News Briefs: November 9, 2018
DAR eases fears of land beneficiaries in Boracay
The Department of Agrarian Reform (DAR) has assured land reform beneficiaries belonging to the Ati ethnic group on Boracay Island that they have nothing to worry about amid competing claims to the land by other owners. Agrarian Reform Secretary John Castriciones said that, although eight owners were contesting the land awarded to the Ati through collective Certificates of Land Ownership Award (Cloa), this was no cause for concern. At a press briefing before President Duterte’s arrival in Boracay’s Barangay Manoc-Manoc on Thursday afternoon, Castriciones said the tax declarations held by some Boracay residents were not considered proof of ownership. All properties in Boracay, he said, are covered by tax declarations. “They have nothing to fear since the tax declaration is not proof of ownership,” he said. The President was expected to lead the distribution of Cloas covering more than 274 hectares of land to 44 Ati families. Four hundred hectares of Boracay are considered forest lands, while 628 hectares are agricultural lands, which can be owned. —JULIE M. AURELIO
DFA may lift WPS drilling ban for joint exploration
With the government planning to sign two joint exploration agreements in the West Philippine Sea (WPS), Energy Secretary Alfonso Cusi said the Department of Foreign Affairs (DFA) was working to lift a 2012 ban on all exploration and drilling works in the area. At a press briefing on Wednesday, Cusi acknowledged that two exploration agreements were up for signing by Malacañang. One of the agreements involves Service Contract No. 57 owned by the Philippine National Oil Corp. Exploration Corp. (PNOC EC), which signed a farm-in agreement with the China National Offshore Oil Corp. to explore a petroleum-rich area northwest of Palawan. SC 57 covers 7,200 square kilometers in the Calamian area and was awarded by the Department of Energy to PNOC EC in 2005. Asked whether the government would sign an exploration deal with China in time for the visit to Manila this month of Chinese President Xi Jinping, Cusi declined comment, saying he did not want to preempt the President. —CHRISTINE O. AVENDAÑO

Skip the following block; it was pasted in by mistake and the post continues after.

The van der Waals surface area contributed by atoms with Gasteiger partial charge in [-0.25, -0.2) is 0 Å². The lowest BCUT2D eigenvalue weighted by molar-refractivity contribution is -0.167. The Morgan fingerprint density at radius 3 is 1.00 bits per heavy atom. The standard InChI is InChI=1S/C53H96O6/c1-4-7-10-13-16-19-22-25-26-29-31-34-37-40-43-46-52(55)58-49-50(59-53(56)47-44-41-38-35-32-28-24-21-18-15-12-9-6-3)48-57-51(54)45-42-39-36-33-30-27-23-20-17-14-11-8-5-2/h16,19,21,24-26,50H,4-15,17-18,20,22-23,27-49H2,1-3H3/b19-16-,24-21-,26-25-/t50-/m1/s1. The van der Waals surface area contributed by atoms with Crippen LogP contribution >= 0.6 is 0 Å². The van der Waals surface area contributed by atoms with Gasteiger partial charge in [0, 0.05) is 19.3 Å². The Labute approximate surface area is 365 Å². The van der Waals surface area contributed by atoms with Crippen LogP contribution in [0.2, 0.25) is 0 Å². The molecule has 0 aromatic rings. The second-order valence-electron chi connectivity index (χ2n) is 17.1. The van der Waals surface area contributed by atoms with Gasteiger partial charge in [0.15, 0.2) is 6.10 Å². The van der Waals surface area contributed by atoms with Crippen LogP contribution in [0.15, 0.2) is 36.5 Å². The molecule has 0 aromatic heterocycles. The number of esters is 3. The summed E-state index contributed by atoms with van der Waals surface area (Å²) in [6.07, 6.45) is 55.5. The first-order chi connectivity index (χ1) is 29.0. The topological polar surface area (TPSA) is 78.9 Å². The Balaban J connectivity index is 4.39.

Banaue rice terraces book launched on Monday
“A Banaue Story: Restoring a World Heritage Treasure,” a coffee table book on the restoration of the world-famous rice terraces of Ifugao province, will be launched on Nov. 12 at The Peninsula Manila hotel in Makati City. The 265-page book is a testimony to the efforts of local farming communities in the province and the dedication of advocates to the preservation of the age-old architectural wonder. Often referred to as the Eighth Wonder of the World, it now faces alarming problems of degradation, neglect and abandonment. Apart from contributions from prominent personalities in the academe, the book, edited by former Inquirer editor Ester G. Dipasupil, is replete with spectacular photographs of the terraces—declared a World Heritage site by the United Nations Educational Scientific and Cultural Organization—taken by renowned photographers Eduardo Masferre, John Chua and George Tapan, among others. It also includes documentation on the restoration efforts being undertaken by volunteers with the support of cultural heritage stalwart Milagros O. How, president and chief executive officer of Universal Harvester Inc.
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